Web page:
Learn about the difference between a financial planner and investment advisor. Use these tips on how to pick a financial advisor to help you.
Use this information to help you decide who can help guide you through the planning and investment process.
Need expert advice about your financial future?
A major life event like the birth of a child or one going off to school, a milestone birthday, or maybe just the dog days of summer could have you thinking of your financial future.
Should you be saving money, investing, or working on a plan to reach a particular goal like a college education, a cabin in the mountains, a condo at the beach – or maybe retiring early?
According to the National Institute on Retirement Security, more than 75 percent of Americans have not adequately planned for retirement, but it’s never too late to start. And with increasing costs for everything from fuel to groceries, spending wisely is more important than ever.
Financial planners and investment advisors can help guide you with professional training and experience. They know how to make the most of your finances and how to make them grow. But what exactly is the difference between the types of professionals, and what do you need to know to find someone who can help?
Often many of the terms related to financial planning and investing are interchanged, which can be confusing for consumers. Understanding the meaning of terms used and organizations referenced will assist with making decisions. Some commonly used terms include:
Fiduciary duty— a planner or advisor with a fiduciary duty must act in a way that will first and foremost benefit their client’s interest.
Asset allocation— the way you divide your portfolio among asset classes—this is the first thing you should consider when getting ready to purchase investments.
Risk tolerance— an individual’s ability and willingness to stomach a decline in the value of your investments.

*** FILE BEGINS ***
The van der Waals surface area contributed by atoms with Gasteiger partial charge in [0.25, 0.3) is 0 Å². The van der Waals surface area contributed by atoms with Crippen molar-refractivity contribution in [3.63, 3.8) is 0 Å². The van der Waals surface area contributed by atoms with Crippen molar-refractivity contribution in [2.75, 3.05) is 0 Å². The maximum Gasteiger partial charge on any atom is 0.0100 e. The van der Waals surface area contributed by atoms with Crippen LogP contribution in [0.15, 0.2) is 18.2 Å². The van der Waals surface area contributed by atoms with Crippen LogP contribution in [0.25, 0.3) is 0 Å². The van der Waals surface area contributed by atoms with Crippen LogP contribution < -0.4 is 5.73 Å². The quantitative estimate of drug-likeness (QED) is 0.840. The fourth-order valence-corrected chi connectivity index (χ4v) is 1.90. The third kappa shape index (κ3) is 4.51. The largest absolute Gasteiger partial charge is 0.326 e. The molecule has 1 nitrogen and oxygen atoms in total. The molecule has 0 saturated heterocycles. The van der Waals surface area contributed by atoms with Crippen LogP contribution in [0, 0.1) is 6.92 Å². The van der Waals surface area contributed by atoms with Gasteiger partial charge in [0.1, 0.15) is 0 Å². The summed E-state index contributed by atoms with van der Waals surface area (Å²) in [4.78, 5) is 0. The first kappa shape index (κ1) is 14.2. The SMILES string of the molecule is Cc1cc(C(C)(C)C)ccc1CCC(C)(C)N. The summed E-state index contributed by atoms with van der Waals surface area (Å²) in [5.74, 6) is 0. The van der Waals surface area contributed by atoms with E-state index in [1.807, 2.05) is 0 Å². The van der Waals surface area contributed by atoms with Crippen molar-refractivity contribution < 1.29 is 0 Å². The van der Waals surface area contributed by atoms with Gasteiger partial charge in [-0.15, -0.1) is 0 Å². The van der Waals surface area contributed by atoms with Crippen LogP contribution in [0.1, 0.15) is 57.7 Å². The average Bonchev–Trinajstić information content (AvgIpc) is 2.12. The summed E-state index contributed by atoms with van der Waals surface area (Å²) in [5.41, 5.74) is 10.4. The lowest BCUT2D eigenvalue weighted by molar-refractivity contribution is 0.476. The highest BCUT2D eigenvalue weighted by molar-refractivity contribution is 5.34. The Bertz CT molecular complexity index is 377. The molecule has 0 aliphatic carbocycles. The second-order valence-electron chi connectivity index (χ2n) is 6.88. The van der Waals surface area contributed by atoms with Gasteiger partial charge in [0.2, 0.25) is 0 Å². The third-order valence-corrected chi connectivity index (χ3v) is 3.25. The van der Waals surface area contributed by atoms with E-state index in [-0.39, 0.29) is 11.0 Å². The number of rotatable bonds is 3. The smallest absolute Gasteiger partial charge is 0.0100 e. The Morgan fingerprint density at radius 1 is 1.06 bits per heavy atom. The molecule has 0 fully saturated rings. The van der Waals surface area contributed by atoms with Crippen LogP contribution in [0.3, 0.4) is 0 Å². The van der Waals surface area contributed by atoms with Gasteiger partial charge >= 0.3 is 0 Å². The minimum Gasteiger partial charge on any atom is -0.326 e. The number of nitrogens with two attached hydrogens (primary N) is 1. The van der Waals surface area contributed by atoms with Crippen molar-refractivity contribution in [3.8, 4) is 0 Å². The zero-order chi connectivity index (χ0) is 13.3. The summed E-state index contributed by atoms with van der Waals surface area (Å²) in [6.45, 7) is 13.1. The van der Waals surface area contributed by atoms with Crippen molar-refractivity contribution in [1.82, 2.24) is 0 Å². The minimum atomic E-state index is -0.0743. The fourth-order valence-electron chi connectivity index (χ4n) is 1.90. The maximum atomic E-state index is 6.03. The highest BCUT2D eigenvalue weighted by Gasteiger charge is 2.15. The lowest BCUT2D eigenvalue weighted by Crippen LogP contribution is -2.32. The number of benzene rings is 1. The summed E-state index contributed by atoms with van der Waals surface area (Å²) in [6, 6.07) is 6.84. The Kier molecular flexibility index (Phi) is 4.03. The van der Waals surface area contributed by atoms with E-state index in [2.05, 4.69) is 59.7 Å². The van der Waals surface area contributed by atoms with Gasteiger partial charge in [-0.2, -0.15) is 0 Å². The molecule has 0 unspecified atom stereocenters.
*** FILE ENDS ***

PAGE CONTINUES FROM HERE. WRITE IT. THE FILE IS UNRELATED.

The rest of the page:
Diversification— the practice of spreading your investments around so that your exposure to any one type of asset is limited. This practice is designed to help reduce the volatility of your portfolio over time.
Securities Exchange Commission (SEC)— A U.S. government agency which oversees securities exchanges, securities brokers and dealers, investment advisors, and mutual funds in order to promote fair dealing, the disclosure of important market information, and to prevent fraud.
Financial Planner or Investment Advisor?
Financial planners typically help plan for retirement or other financial goals. They can introduce ways to budget, assist with insurance planning, estate planning and investment planning. Through a series of questions with a client, they will assess your situation and develop a plan which aligns your needs.
Individuals or companies that are investment advisors are legally regulated and registered through the Securities Exchange Commission (defined above) and/or the state in which they are located. They can take the planning a step further by focusing on investing in stocks, mutual funds or other securities; and building a portfolio that is tailored to you and your risk tolerance. Generally, they can go a little deeper in terms of investing.
Both financial planners and investment advisors should be licensed, many will have multiple licenses in areas of specialty. If either a planner or advisor is managing more than $100 million in assets, they must register with the SEC.
Individuals can confirm the licensure of a potential planner or advisor in a variety of ways. The Financial Industry Regulatory Authority’s BrokerCheck is one service which offers information on both SEC and state-registered investment advisors.
What’s the cost?